If you haven’t considered how risky it is to rely on the Internet to carry your mission-critical customer and employee digital experiences, then the month of June 2019 alone can serve as a great learning opportunity, with three distinct and far-reaching examples of just how fragile the Internet is. On June 2nd, we saw a major Google outage that lasted for four hours, affecting access to various services including YouTube, G Suite and Google Compute Engine.
In the attacker’s world, all vulnerabilities and potential exploits work toward the hacker’s advantage — not yours, not mine. This includes WordPress hacks. While living back east (over a decade ago), I was friends with several small business owners. One weekend morning, the owner of the local photography studio called me at 7 am and said: “I think I’ve been hacked.” I could hear the soft clicking of a keyboard in the background.
OpsRamp delivers real-time observability that IT teams need to understand the performance and availability of business services. Given that modern digital services rely on dynamic and distributed infrastructure, it is critical to pinpoint performance issues that prevent an enterprise from delivering compelling user experiences. So how do you track the end-customer experience as well?
One of the common pieces of advice I hear given to managed service providers (MSPs) is to “go narrow”—find a niche and become a specialist. This is generally sound advice. Specialization typically means your MSP faces less competition and becomes much easier to find in an otherwise crowded marketplace. But finding an area to specialize in is easier said than done. So how do you find a great niche for your MSP?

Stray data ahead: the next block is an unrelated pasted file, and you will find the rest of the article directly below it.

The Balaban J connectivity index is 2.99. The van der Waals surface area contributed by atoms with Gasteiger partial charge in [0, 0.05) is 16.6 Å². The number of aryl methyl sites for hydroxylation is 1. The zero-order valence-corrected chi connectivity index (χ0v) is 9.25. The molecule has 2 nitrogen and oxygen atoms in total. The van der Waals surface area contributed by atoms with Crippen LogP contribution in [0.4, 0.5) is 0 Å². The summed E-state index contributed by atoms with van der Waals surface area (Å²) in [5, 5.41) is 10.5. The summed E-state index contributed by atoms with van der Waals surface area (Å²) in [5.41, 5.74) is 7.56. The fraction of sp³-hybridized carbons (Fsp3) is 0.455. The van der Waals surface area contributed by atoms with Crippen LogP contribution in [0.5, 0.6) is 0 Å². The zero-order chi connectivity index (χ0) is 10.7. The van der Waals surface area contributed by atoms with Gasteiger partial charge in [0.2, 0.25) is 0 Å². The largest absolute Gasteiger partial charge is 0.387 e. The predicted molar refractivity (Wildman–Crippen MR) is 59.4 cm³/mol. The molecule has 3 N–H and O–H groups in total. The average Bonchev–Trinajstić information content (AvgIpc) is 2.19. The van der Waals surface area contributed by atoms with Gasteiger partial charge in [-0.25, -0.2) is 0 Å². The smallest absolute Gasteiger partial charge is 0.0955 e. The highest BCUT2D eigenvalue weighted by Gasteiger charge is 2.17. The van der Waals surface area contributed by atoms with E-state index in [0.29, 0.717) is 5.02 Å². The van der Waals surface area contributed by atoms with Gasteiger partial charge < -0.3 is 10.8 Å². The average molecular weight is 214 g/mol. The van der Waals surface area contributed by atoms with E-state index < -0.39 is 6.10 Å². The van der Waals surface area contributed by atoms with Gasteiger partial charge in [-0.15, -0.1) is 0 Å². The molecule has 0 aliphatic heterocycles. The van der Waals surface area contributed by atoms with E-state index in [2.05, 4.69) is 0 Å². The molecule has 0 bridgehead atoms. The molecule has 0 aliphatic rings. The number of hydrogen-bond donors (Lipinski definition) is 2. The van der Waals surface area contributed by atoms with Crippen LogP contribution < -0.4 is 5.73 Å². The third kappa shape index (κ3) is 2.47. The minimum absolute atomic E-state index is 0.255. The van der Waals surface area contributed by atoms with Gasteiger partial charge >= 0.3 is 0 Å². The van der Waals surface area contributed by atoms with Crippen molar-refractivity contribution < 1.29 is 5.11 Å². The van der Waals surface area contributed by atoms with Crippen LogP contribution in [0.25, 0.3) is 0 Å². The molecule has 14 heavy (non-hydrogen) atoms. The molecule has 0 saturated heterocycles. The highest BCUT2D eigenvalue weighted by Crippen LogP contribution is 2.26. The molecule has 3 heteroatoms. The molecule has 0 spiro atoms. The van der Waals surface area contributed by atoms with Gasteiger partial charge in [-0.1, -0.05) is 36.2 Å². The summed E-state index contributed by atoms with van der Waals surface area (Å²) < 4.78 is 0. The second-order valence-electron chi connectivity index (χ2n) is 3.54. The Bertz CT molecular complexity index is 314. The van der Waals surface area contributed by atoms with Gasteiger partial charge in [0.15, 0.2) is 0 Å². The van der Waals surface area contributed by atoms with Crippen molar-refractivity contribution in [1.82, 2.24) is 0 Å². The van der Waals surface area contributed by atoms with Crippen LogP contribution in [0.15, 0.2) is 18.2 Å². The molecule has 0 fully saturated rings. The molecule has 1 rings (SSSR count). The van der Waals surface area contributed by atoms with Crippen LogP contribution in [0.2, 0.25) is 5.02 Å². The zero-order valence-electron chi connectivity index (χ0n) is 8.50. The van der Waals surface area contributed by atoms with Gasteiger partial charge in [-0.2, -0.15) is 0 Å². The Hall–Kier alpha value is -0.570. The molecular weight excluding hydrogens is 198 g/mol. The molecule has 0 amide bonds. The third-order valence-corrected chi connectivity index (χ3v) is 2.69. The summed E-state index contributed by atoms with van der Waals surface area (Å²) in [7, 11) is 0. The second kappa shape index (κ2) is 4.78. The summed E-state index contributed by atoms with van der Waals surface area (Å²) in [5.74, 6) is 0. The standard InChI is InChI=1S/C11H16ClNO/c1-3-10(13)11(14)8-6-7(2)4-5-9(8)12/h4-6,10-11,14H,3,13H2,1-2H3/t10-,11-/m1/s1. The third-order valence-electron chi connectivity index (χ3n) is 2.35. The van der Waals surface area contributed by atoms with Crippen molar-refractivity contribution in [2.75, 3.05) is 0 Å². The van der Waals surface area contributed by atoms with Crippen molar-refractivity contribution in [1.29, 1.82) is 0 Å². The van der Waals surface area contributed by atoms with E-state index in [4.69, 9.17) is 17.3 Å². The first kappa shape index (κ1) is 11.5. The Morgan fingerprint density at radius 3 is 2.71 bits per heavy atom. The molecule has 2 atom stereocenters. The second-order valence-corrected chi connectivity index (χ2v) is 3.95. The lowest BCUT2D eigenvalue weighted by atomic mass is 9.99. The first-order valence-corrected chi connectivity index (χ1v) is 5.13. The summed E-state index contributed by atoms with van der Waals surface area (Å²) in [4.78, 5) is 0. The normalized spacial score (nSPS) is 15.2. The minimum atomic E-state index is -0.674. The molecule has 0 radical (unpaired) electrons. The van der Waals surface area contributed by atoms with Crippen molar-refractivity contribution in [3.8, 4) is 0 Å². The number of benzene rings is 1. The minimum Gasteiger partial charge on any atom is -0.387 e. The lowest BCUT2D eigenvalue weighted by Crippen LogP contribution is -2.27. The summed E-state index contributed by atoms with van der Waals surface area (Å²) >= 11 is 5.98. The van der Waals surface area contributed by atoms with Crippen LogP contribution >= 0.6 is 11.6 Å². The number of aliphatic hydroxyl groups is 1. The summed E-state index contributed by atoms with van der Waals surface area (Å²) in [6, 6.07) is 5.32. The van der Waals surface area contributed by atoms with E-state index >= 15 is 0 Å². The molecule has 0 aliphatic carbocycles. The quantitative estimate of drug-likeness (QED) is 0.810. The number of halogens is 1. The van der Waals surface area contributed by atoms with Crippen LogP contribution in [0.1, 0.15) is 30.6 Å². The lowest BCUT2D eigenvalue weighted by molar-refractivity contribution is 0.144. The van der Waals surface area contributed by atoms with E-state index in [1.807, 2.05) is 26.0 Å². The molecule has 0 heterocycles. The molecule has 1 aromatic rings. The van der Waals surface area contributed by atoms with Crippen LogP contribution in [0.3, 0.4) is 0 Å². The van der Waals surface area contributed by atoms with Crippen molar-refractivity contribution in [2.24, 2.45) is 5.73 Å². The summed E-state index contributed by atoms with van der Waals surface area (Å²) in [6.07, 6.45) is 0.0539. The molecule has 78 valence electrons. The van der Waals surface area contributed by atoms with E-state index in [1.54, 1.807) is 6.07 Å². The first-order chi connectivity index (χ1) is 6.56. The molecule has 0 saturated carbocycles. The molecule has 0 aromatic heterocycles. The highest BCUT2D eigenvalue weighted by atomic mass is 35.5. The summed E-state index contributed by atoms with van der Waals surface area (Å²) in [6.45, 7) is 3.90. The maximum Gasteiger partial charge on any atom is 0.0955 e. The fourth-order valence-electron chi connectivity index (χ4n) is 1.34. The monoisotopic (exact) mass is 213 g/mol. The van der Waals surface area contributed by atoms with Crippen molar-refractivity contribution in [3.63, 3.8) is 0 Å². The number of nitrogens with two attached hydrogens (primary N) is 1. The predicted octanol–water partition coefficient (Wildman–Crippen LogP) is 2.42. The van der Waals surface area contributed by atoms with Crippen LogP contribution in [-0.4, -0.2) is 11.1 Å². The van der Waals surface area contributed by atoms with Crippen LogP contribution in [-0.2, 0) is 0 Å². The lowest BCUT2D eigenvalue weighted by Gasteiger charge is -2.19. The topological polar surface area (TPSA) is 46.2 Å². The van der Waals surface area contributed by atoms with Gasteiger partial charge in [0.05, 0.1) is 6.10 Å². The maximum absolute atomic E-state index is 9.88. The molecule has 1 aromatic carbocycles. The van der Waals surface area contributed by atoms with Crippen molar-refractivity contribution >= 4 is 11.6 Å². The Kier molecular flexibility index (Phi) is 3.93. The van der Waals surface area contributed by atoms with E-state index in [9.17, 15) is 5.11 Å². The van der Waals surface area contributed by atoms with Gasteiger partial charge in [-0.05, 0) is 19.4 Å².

LogicMonitor is proud to announce anomaly visualization as an addition to our growing AIOps capabilities! With this new functionality, users are able to visualize anomalies that occur for a monitored resource and compare that anomaly to key historical signals, such as the past 24hrs, 7 days, or 30 days. Anomaly visualization complements LogicMonitor’s existing forecasting functionality and provides another layer of intelligence to better understand resource health.
At Datadog, we operate 40+ Kafka and ZooKeeper clusters that process trillions of datapoints across multiple infrastructure platforms, data centers, and regions every day. Over the course of operating and scaling these clusters to support increasingly diverse and demanding workloads, we’ve learned a lot about Kafka—and what happens when its default behavior doesn’t align with expectations.
In my last two posts, I wrote about how to send mass emails with AWS Lambda and the lessons I learned along the way. This post is all about how to take that serverless design to the next level by maximizing my observability into every function running. In this design, three main functions were responsible for getting the emails out the door.